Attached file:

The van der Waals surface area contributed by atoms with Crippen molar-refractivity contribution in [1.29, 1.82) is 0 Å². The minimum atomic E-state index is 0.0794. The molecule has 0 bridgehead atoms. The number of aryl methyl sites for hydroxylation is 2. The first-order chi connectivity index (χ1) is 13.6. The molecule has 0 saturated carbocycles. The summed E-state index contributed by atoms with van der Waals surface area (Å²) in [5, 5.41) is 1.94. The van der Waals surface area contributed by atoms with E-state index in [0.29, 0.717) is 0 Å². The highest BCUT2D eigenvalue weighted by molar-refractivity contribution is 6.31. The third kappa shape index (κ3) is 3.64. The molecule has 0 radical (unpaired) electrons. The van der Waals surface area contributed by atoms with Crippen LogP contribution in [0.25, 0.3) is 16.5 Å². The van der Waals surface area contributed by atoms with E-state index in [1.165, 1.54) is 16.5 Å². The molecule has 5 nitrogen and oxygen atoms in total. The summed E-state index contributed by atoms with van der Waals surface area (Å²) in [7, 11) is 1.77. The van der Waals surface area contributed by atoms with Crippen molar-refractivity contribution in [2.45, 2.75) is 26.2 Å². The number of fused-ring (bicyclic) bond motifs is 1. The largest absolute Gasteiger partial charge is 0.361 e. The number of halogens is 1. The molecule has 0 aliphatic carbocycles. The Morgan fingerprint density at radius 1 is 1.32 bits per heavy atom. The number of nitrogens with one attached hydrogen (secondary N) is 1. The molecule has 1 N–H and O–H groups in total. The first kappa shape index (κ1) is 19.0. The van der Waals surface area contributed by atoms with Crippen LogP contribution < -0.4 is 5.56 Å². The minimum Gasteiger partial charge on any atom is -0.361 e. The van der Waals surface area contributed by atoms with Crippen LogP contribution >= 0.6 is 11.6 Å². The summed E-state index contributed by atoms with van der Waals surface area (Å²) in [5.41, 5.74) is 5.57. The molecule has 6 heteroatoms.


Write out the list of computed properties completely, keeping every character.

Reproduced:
The van der Waals surface area contributed by atoms with Crippen molar-refractivity contribution in [1.29, 1.82) is 0 Å². The minimum atomic E-state index is 0.0794. The molecule has 0 bridgehead atoms. The number of aryl methyl sites for hydroxylation is 2. The first-order chi connectivity index (χ1) is 13.6. The molecule has 0 saturated carbocycles. The summed E-state index contributed by atoms with van der Waals surface area (Å²) in [5, 5.41) is 1.94. The van der Waals surface area contributed by atoms with E-state index in [0.29, 0.717) is 0 Å². The highest BCUT2D eigenvalue weighted by molar-refractivity contribution is 6.31. The third kappa shape index (κ3) is 3.64. The molecule has 0 radical (unpaired) electrons. The van der Waals surface area contributed by atoms with Crippen LogP contribution in [0.25, 0.3) is 16.5 Å². The van der Waals surface area contributed by atoms with E-state index in [1.165, 1.54) is 16.5 Å². The molecule has 5 nitrogen and oxygen atoms in total. The summed E-state index contributed by atoms with van der Waals surface area (Å²) in [7, 11) is 1.77. The van der Waals surface area contributed by atoms with Crippen molar-refractivity contribution in [2.45, 2.75) is 26.2 Å². The number of fused-ring (bicyclic) bond motifs is 1. The largest absolute Gasteiger partial charge is 0.361 e. The number of halogens is 1. The molecule has 0 aliphatic carbocycles. The Morgan fingerprint density at radius 1 is 1.32 bits per heavy atom. The number of nitrogens with one attached hydrogen (secondary N) is 1. The molecule has 1 N–H and O–H groups in total. The first kappa shape index (κ1) is 19.0. The van der Waals surface area contributed by atoms with Crippen LogP contribution < -0.4 is 5.56 Å². The minimum Gasteiger partial charge on any atom is -0.361 e. The van der Waals surface area contributed by atoms with Crippen LogP contribution >= 0.6 is 11.6 Å². The summed E-state index contributed by atoms with van der Waals surface area (Å²) in [5.41, 5.74) is 5.57. The molecule has 6 heteroatoms.